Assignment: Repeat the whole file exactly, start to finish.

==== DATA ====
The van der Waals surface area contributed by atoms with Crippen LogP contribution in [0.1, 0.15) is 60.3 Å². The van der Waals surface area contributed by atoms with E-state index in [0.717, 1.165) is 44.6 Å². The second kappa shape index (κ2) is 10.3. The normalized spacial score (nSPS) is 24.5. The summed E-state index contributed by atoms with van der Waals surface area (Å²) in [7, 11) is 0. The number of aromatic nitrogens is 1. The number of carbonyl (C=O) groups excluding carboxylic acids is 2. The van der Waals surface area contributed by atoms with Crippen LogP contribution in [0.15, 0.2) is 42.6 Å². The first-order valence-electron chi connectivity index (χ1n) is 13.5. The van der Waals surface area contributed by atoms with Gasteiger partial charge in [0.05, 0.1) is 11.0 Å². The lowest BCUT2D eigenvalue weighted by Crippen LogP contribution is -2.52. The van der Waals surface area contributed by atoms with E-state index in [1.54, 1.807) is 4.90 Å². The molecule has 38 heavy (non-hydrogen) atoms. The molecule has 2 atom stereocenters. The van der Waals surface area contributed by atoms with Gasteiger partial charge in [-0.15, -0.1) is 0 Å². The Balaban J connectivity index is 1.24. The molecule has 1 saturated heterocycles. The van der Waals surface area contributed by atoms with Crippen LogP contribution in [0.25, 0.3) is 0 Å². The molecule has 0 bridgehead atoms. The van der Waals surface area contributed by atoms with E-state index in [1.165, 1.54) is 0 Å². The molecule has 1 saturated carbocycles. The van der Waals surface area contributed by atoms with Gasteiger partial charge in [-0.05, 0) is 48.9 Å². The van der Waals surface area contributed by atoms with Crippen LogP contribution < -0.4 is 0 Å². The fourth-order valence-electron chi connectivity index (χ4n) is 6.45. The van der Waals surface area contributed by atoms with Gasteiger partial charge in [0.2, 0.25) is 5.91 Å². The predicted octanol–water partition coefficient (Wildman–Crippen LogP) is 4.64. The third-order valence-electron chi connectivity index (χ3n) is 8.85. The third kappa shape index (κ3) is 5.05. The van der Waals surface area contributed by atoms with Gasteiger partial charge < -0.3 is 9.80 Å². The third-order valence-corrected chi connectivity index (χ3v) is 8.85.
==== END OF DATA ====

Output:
The van der Waals surface area contributed by atoms with Crippen LogP contribution in [0.1, 0.15) is 60.3 Å². The van der Waals surface area contributed by atoms with E-state index in [0.717, 1.165) is 44.6 Å². The second kappa shape index (κ2) is 10.3. The normalized spacial score (nSPS) is 24.5. The summed E-state index contributed by atoms with van der Waals surface area (Å²) in [7, 11) is 0. The number of aromatic nitrogens is 1. The number of carbonyl (C=O) groups excluding carboxylic acids is 2. The van der Waals surface area contributed by atoms with Crippen LogP contribution in [0.15, 0.2) is 42.6 Å². The first-order valence-electron chi connectivity index (χ1n) is 13.5. The van der Waals surface area contributed by atoms with Gasteiger partial charge in [0.05, 0.1) is 11.0 Å². The lowest BCUT2D eigenvalue weighted by Crippen LogP contribution is -2.52. The van der Waals surface area contributed by atoms with E-state index in [1.54, 1.807) is 4.90 Å². The molecule has 38 heavy (non-hydrogen) atoms. The molecule has 2 atom stereocenters. The van der Waals surface area contributed by atoms with Gasteiger partial charge in [-0.15, -0.1) is 0 Å². The Balaban J connectivity index is 1.24. The molecule has 1 saturated heterocycles. The van der Waals surface area contributed by atoms with Crippen LogP contribution in [0.25, 0.3) is 0 Å². The molecule has 0 bridgehead atoms. The van der Waals surface area contributed by atoms with E-state index in [1.165, 1.54) is 0 Å². The molecule has 1 saturated carbocycles. The van der Waals surface area contributed by atoms with Gasteiger partial charge in [-0.05, 0) is 48.9 Å². The van der Waals surface area contributed by atoms with Crippen LogP contribution < -0.4 is 0 Å². The fourth-order valence-electron chi connectivity index (χ4n) is 6.45. The van der Waals surface area contributed by atoms with Gasteiger partial charge in [0.2, 0.25) is 5.91 Å². The predicted octanol–water partition coefficient (Wildman–Crippen LogP) is 4.64. The third-order valence-electron chi connectivity index (χ3n) is 8.85. The third kappa shape index (κ3) is 5.05. The van der Waals surface area contributed by atoms with Gasteiger partial charge < -0.3 is 9.80 Å². The third-order valence-corrected chi connectivity index (χ3v) is 8.85.